Agenda item

Public participation

Asking a question and addressing the Partnership
Questions or requests to make an address (in full and in writing) must be received by 5pm on Tuesday 14 March 2023,three clear working days before the Future Oxfordshire Partnership meeting.

Questions and addresses should be no longer than one side of A4 paper in Arial 12 font. The address or question will be circulated to the Partnership and public speakers will be invited to speak at the meeting. Written submissions may also be read out by the Chair or Democratic Services Officer where requested or if the person making the request for public speaking is not able to attend the meeting. A response may be given at the meeting or a written answer supplied. The Chair will have discretion to manage the public participation procedure as they see appropriate. Questions and notice of addresses must be submitted to


Note: This meeting may be recorded for live broadcast. At the start of the meeting the Chair will confirm the meeting is being filmed. By registering to speak you are consenting to being recorded and to the use of those video and audio recordings for webcasting.



The full text and final written responses to the questions below can be found here.


Councillor Dr Sue Roberts referred to the refusal by the Department for Environment, Food and Rural Affairs, (DEFRA) to grant Water Bathing Status at Wallingford Beach without an explanation and expressed concern that in her view, there would be no protections in place for the people swimming there. The River Thames was the lifeblood of Wallingford as a historic market town and in addition to bathers, was used by Oxford University and Oxford Brookes University rowing squads. The Future Oxfordshire Partnership was asked to write to the Secretaries of State for DEFRA and the Department for Culture Media and Sport, to deplore what was considered to be a retrograde decision to keep Wallingford mired in excrement.


In response the Chair indicated that a written response would be provided but invited Councillor David Rouane as Leader of South Oxfordshire District Council to comment. Councillor Rouane added that the council was itself seeking more information on the reasons for refusal of the Bathing Water Status application and without this information it was not possible to comment further.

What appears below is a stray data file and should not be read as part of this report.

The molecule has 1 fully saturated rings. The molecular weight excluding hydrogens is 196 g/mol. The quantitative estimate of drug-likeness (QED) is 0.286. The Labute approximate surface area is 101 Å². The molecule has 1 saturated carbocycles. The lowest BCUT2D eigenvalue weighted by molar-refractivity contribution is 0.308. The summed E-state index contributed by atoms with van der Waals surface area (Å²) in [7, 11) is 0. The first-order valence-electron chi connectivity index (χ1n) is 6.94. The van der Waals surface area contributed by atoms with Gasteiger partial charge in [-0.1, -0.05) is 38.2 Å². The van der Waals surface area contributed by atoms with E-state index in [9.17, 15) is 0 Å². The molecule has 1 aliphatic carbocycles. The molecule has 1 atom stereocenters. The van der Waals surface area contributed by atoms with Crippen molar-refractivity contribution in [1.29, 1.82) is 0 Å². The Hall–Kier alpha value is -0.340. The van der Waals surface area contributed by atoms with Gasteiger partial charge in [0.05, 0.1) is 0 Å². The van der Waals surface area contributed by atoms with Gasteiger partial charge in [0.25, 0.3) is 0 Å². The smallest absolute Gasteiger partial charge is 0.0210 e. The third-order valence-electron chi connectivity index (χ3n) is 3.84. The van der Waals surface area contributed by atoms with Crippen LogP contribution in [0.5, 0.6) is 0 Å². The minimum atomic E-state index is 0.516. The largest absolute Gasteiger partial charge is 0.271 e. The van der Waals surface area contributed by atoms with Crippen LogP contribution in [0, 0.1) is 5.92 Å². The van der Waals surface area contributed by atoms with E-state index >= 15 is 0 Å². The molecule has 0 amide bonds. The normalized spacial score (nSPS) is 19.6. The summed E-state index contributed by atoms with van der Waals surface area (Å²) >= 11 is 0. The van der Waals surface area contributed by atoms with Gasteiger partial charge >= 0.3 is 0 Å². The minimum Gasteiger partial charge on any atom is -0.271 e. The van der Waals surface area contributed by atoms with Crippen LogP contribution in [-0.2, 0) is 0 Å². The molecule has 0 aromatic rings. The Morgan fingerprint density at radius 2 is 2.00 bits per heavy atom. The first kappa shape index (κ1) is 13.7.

Professor Richard Harding on behalf of CPRE Oxfordshire asked a question which referred to the Pathways to Zero Carbon Oxfordshire Joint Action Plan and Route Map. In particular, the proposal for a Local Area Energy Plan for Oxfordshire and a commitment to strategic planning of energy generation was welcomed. It was highlighted that although the Action Plan set out ambitious targets for solar renewables these would require only a small proportion of Oxfordshire’s land.


In the CPRE’s view priority should be given to the use of rooftops and brownfield sites for solar and local authorities should be selective about any greenfield allocations particularly avoiding Areas of Outstanding Natural Beauty, wildlife sites and nature recovery areas, and good agricultural land. The Future Oxfordshire Partnership was asked:


1.     Which ‘stakeholders’ would be involved in the formulation of the Local Area Energy Plan?


2.     Would the Plan be subject to full public consultation?


3.     How would the Plan take into account other potentially competing uses for land, such as biodiversity and food production, possibly moving towards a broader comprehensive land use plan for Oxfordshire?


4.     And when will local authorities be in a position to turn down any building applications (domestic or commercial) that do not make adequate provision for renewable energy, especially solar?